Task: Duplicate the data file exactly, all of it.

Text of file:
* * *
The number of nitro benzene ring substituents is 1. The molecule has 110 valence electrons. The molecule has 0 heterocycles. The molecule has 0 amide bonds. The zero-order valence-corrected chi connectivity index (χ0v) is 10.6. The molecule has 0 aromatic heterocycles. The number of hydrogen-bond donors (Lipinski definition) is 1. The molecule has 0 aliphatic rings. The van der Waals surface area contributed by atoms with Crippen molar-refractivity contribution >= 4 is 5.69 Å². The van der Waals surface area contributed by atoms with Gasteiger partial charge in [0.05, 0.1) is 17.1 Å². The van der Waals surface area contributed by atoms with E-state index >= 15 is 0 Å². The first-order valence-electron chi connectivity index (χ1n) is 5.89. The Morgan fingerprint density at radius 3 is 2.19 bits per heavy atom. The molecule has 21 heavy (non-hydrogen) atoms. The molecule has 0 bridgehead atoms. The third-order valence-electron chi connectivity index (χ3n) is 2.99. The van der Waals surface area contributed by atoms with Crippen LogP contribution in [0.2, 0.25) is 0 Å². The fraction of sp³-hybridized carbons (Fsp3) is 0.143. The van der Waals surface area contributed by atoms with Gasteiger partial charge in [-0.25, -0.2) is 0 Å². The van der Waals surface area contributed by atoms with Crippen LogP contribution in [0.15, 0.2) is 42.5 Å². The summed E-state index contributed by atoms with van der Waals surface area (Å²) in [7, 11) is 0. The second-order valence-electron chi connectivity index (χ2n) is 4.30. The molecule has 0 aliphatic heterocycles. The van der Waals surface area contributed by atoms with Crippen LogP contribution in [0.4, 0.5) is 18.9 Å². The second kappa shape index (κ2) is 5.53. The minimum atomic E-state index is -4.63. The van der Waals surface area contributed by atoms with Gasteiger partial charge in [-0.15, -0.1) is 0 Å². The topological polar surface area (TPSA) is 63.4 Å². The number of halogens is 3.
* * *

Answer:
The number of nitro benzene ring substituents is 1. The molecule has 110 valence electrons. The molecule has 0 heterocycles. The molecule has 0 amide bonds. The zero-order valence-corrected chi connectivity index (χ0v) is 10.6. The molecule has 0 aromatic heterocycles. The number of hydrogen-bond donors (Lipinski definition) is 1. The molecule has 0 aliphatic rings. The van der Waals surface area contributed by atoms with Crippen molar-refractivity contribution >= 4 is 5.69 Å². The van der Waals surface area contributed by atoms with Gasteiger partial charge in [0.05, 0.1) is 17.1 Å². The van der Waals surface area contributed by atoms with E-state index >= 15 is 0 Å². The first-order valence-electron chi connectivity index (χ1n) is 5.89. The Morgan fingerprint density at radius 3 is 2.19 bits per heavy atom. The molecule has 21 heavy (non-hydrogen) atoms. The molecule has 0 bridgehead atoms. The third-order valence-electron chi connectivity index (χ3n) is 2.99. The van der Waals surface area contributed by atoms with Crippen LogP contribution in [0.2, 0.25) is 0 Å². The fraction of sp³-hybridized carbons (Fsp3) is 0.143. The van der Waals surface area contributed by atoms with Gasteiger partial charge in [-0.25, -0.2) is 0 Å². The van der Waals surface area contributed by atoms with Crippen LogP contribution in [0.15, 0.2) is 42.5 Å². The summed E-state index contributed by atoms with van der Waals surface area (Å²) in [7, 11) is 0. The second-order valence-electron chi connectivity index (χ2n) is 4.30. The molecule has 0 aliphatic heterocycles. The van der Waals surface area contributed by atoms with Crippen LogP contribution in [0.4, 0.5) is 18.9 Å². The second kappa shape index (κ2) is 5.53. The minimum atomic E-state index is -4.63. The van der Waals surface area contributed by atoms with Gasteiger partial charge in [-0.15, -0.1) is 0 Å². The topological polar surface area (TPSA) is 63.4 Å². The number of halogens is 3.